Friday, June 21, 2013

Character Arc

I've recently completed an intense content edit for my novel coming out in July called "Cosmetic Heart." I signed the contract for this novel about six months ago. I'd lost the feel of the book after all that time and was pleased to have a thorough go-through with an editor. I have to admit that, at first, I struggled with her edits because they were so different from my previous editor's style and outlook. Once I got into them, I saw where she was coming from and now feel that my book is so much better. I'm so thankful for editors. What would I do without them?

Now back to character arc. The characters in this novel don't start off perfect. They start off with serious character flaws which pitch them against their happily-ever-afters. During the story, they change and become the people they were meant to become. The romance leads them forward and develops their characters. I think a romance isn't complete without a character arc. Not only do the hero and heroine find love, they find a way to view the world differently. They change and become better people. Love and the need for love changes them or so it should.

How do you create a believable character arc that makes the reader sympathise with your characters? That's a hard one. In the beginning, your character must believe a lie. In Wedding Gown Girl, Kienna believed that true love didn't exist, especially for her. She was afraid to give her heart to Blake because her ex-husband had lied to her about his true feelings for her. In the movie Nottinghill, the heroine Anna (Julia Roberts) believed that it was too risky to love with the world looking on. She'd messed up before and didn't think she could sustain love again with an audience. In most romance novels, there is some pain in the hero or heroine's past that is making them believe a lie. In Sleepless in Seattle, the hero is afraid to love again because he lost the love of his life before. What if he loses his love again? Yes, he may but he will miss out on happiness in the here and now if he doesn't jump in and take the risk. Finally, his son helps him discover this.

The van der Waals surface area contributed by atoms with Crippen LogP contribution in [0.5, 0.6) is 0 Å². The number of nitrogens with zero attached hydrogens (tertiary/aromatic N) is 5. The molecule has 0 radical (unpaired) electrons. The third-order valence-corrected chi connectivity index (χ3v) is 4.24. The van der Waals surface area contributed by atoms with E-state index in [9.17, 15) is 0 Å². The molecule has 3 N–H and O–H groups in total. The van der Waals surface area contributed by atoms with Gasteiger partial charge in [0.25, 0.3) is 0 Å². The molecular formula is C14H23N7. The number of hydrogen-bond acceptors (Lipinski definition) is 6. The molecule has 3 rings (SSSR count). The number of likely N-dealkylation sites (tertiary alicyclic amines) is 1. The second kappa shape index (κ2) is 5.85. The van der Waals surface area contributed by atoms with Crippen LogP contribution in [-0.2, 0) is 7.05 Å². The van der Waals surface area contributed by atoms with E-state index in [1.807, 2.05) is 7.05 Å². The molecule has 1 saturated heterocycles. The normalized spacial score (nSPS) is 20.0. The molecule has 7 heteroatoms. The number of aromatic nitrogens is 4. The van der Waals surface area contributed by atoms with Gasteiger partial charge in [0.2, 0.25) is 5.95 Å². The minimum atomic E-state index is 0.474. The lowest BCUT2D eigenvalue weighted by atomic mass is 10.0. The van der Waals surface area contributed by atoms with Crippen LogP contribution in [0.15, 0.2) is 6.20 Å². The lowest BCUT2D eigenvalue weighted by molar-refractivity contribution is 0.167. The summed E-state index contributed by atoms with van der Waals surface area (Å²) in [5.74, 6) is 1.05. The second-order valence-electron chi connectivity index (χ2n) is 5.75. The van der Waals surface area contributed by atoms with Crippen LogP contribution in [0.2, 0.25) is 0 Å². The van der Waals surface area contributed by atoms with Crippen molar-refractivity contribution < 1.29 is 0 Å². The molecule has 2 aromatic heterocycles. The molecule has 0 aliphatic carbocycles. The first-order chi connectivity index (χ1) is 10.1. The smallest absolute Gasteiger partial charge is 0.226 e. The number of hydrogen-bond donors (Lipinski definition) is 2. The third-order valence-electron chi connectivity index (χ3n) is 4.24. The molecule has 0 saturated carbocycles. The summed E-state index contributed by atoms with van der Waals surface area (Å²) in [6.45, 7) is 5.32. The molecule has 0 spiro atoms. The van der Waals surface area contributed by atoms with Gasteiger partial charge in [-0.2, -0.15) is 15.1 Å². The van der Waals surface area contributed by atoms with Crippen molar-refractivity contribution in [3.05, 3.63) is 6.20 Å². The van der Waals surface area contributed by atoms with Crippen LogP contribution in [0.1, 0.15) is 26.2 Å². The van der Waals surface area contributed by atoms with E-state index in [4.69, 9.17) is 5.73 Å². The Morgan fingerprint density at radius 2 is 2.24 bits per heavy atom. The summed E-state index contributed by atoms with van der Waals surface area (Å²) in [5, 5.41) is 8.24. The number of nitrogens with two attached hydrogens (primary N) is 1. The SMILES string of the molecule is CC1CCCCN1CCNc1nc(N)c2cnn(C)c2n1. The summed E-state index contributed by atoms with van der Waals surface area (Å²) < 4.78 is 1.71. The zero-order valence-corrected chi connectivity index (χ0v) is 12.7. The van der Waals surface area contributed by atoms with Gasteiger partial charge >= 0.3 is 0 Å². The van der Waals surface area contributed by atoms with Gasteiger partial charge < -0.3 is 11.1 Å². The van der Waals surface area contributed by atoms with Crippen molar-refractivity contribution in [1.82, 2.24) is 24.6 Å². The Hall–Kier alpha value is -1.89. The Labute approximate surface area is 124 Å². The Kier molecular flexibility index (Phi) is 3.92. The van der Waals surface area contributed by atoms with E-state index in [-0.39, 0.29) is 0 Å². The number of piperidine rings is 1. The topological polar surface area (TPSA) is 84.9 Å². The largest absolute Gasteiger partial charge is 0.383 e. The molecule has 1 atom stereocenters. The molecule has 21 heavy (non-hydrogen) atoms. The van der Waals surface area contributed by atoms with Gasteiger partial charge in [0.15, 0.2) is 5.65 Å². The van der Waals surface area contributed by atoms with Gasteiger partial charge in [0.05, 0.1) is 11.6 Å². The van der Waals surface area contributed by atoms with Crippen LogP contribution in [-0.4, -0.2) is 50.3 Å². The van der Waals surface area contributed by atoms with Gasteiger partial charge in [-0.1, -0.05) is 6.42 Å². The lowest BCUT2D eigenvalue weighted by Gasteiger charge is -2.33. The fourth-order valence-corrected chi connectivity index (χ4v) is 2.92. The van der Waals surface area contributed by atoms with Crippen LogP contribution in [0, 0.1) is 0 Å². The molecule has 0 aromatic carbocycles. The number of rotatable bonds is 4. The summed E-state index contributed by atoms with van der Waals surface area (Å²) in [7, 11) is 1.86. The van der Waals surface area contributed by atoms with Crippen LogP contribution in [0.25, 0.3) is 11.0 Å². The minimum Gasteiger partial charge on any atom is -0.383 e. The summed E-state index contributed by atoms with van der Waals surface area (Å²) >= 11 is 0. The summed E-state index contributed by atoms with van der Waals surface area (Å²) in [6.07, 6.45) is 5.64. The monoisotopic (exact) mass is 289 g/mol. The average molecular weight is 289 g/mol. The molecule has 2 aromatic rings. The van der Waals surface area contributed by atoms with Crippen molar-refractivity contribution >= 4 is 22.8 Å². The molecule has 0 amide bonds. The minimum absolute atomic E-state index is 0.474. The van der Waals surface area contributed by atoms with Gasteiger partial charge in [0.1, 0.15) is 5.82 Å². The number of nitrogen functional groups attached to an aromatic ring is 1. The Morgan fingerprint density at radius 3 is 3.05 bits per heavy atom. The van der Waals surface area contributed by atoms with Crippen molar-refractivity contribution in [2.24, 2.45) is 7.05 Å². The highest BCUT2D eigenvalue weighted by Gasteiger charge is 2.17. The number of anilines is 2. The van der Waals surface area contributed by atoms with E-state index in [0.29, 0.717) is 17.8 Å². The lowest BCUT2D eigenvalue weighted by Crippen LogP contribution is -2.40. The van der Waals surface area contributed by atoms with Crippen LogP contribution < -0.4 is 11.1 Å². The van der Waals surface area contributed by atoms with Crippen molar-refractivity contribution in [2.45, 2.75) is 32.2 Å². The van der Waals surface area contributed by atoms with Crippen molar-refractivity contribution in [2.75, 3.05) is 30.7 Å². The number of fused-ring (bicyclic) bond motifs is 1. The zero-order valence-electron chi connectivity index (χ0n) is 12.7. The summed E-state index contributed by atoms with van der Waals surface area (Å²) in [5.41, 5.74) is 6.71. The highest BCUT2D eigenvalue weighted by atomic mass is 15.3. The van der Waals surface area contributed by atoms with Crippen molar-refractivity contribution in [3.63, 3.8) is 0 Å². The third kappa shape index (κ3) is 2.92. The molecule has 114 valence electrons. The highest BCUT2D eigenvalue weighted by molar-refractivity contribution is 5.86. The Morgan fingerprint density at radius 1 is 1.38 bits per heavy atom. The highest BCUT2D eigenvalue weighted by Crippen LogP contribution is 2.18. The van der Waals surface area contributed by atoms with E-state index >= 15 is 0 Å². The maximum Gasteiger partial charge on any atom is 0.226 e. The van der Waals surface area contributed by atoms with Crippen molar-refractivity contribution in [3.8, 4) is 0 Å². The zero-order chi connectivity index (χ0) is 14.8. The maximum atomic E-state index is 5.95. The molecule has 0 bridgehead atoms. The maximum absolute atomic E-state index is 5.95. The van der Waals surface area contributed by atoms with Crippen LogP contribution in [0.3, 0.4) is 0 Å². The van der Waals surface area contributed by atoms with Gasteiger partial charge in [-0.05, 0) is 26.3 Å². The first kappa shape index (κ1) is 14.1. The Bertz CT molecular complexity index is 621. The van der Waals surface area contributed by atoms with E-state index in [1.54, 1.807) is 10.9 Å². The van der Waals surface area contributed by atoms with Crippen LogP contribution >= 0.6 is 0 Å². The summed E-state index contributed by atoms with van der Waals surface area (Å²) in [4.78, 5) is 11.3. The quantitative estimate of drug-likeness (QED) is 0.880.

The character can't discover the truth too soon. They can begin to get inklings of it along the way but firstly, the lie must get stronger and bigger, like the cookie monster. It must consume them so that they give up or almost give up on the one they love. So, the process of a romance novel isn't just the falling in love, but also the falling out of pain or lies.